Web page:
Naloxone stations to save lives


A group of community members backed by organizations who care, recently stepped up and tackled the problem of naloxone accessibility in a way that also provides room for test strips and educational resources in a creative and unique approach. The former payphone booths with a weatherproof box now serves as a safe space for people facing addiction to receive supplies and information that could save their lives.

The idea sprouted from conversations community organizer and leader Abby Spears had.

“I initially spoke with the folks at OASIS about putting up some kind of external naloxone box and they offered the two payphone housings that were there on the lot,” Spears said.

Friend of Spears, Tom Yeager, then took the project a step further, developing the boxes into safe spaces for those facing addiction. Yeager provided the materials and labor to retrofit the one old payphone surroundings and then purchased additional boxes to insert into the other payphone housings. He also purchased the decals for each.

Spears gives much credit to Yeager.

“It’s amazing how ideas can blossom into full-fledged awesome things. Tom Yeager took a conversation and turned it into reality in different locations around Portsmouth helping make naloxone and other harm reduction supplies available to folks.”

According to Spears, this was an effort with the Southern Ohio Peoples Union and Scioto Connect, Yeager and Spears, and AppalAction.

“We are all very excited to see these up around the community helping to ensure that folks have access to life saving naloxone,” Spears said.

Currently, the boxes have naloxone and Fentanyl test strips and Spears hopes to add Xylazine test strips, information about the Deadly Batch Alert text alert system from The SOAR Initiative, and information about the local SHRPS Syringe Program in the future.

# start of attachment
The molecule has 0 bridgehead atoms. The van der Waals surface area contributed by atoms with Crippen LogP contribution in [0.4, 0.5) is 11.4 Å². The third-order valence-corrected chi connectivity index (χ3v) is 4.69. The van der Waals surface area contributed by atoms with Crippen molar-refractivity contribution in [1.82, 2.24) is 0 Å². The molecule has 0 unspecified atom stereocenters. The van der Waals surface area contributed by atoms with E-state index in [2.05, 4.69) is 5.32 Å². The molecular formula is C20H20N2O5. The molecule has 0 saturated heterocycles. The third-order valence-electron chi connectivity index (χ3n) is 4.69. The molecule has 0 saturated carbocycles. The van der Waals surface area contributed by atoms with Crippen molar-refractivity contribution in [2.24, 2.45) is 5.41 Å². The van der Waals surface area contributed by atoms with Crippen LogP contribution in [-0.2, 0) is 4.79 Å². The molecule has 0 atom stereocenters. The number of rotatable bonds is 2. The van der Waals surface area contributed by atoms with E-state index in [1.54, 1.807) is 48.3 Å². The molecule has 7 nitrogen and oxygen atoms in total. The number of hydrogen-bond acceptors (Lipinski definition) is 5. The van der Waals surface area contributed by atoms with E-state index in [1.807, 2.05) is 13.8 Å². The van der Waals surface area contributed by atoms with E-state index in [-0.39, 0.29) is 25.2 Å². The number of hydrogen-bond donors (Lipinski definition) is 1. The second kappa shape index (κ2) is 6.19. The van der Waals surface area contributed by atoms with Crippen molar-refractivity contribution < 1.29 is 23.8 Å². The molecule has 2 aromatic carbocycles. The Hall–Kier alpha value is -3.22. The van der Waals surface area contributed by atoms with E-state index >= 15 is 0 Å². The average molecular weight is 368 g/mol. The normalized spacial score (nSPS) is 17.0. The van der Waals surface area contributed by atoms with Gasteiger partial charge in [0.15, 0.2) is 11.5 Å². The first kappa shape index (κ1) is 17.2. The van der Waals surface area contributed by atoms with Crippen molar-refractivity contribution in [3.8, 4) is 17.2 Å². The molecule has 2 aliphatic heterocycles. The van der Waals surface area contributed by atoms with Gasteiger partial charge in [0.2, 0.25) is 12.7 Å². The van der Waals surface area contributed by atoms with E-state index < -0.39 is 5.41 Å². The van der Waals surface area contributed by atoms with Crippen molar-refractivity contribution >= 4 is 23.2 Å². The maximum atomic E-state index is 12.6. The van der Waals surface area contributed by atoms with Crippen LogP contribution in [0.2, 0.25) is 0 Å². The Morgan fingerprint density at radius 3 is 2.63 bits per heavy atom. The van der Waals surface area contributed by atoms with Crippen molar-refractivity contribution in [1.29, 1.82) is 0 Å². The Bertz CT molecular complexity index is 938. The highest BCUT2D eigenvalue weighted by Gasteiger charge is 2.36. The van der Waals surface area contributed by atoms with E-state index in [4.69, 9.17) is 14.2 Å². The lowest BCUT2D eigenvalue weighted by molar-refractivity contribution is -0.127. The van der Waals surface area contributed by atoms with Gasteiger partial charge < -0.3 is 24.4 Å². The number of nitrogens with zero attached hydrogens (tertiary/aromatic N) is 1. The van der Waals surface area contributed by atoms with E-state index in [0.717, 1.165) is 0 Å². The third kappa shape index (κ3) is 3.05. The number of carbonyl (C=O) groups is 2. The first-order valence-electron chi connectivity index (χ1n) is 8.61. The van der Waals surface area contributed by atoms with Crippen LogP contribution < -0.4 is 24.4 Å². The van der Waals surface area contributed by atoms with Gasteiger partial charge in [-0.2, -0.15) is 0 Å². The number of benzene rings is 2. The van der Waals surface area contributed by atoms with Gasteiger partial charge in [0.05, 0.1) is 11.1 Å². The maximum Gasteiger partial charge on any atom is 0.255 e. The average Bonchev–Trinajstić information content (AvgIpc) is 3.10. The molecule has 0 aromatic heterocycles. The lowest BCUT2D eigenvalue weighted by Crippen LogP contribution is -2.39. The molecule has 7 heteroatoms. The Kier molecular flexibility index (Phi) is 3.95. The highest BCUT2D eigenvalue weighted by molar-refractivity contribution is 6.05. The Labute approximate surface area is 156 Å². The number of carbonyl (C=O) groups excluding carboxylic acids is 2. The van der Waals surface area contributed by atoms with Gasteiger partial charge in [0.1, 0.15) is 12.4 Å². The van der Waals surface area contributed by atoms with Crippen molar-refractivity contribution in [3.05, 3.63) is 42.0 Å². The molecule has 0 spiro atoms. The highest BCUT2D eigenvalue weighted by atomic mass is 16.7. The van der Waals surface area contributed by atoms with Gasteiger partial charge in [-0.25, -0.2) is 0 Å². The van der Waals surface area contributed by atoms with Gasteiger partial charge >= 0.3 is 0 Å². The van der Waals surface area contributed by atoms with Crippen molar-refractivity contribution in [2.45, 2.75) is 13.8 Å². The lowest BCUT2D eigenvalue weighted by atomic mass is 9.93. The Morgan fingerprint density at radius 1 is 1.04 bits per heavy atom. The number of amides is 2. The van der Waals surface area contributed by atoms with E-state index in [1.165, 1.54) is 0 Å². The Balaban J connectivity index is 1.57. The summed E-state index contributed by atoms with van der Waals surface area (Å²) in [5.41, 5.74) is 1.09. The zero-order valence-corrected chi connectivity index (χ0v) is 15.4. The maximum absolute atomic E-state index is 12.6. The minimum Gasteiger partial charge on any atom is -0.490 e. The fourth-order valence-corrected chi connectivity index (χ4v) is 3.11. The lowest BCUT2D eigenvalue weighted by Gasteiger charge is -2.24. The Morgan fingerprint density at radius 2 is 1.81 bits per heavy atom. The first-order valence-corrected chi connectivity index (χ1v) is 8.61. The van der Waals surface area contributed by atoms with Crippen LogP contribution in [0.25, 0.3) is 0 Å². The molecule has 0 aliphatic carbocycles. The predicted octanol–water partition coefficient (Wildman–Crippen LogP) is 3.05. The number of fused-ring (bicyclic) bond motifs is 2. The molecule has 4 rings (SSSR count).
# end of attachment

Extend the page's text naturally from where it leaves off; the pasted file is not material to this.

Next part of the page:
“The goal is to help folks stay safe and alive,” Spears explained. “The street supply is deadly and with destabilization in supply and the number of adulterants being included, testing helps folks know what they have so they can keep themselves and those around them safe.”

This battle feels like a personal one for Spears, who says that she has come across too much loss.

“Ultimately, I, and many others, are tired of losing people we care about. Between 2015 and 2022, approximately 531 members of our community were lost to overdose. That’s 531 mothers, fathers, sons, daughters, spouses, friends, and neighbors who were loved dearly by many,” Spears claimed. “Access to supplies like naloxone and testing equipment are vital tools in stopping this catastrophic loss of life. Harm reduction is critical and essential to building a safer, stronger, healthier community.”

Scioto Connect serves southern Ohio, including Jackson, Pike and Scioto Counties. Their goal is to educate, inform, and empower the community so more people are on the road to health, wellness, and better quality of life.

To support projects, such as the new payphone rescue boxes, you can make donations at

Reach Joseph Pratt at (740) 353-3101, by email at [email protected], © 2022 Portsmouth Daily Times, all rights reserved.

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